Barbara Kay: What the anglo media misses about Quebec’s religious law

Quebec’s newly tabled law, “An Act respecting the laicity of the State,” will be sent to committee for study, and with the help of the notwithstanding clause, will pass as written. The new law prohibits all government employees in positions of authority — judges, police, educators in elementary and high school (plus anyone carrying a weapon, such as wildlife officers) — from wearing face coverings or visible religious symbols.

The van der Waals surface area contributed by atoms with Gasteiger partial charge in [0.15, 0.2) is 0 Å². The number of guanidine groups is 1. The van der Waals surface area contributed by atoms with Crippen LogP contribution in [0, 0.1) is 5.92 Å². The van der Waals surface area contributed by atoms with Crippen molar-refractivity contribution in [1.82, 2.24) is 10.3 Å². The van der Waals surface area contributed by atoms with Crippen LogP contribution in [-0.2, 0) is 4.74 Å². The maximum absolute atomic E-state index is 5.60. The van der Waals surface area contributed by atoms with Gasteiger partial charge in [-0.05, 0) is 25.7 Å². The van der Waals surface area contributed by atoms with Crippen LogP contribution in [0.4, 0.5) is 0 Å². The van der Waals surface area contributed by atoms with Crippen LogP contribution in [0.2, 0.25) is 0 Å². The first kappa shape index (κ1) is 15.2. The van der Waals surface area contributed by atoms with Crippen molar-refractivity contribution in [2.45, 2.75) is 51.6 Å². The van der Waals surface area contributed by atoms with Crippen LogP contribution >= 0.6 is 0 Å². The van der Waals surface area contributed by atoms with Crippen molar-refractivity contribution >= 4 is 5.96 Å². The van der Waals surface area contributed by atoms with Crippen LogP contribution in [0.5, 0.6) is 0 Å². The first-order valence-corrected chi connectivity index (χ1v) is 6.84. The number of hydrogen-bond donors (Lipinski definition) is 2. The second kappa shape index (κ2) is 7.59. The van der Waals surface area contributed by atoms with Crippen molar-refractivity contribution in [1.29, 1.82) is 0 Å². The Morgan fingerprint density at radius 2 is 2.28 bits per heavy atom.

Opponents of the law, who include virtually all my anglophone colleagues, lean heavily on “human rights” and “freedom of religious expression” to defend their stance. But when group rights in a democracy collide, only one side can win.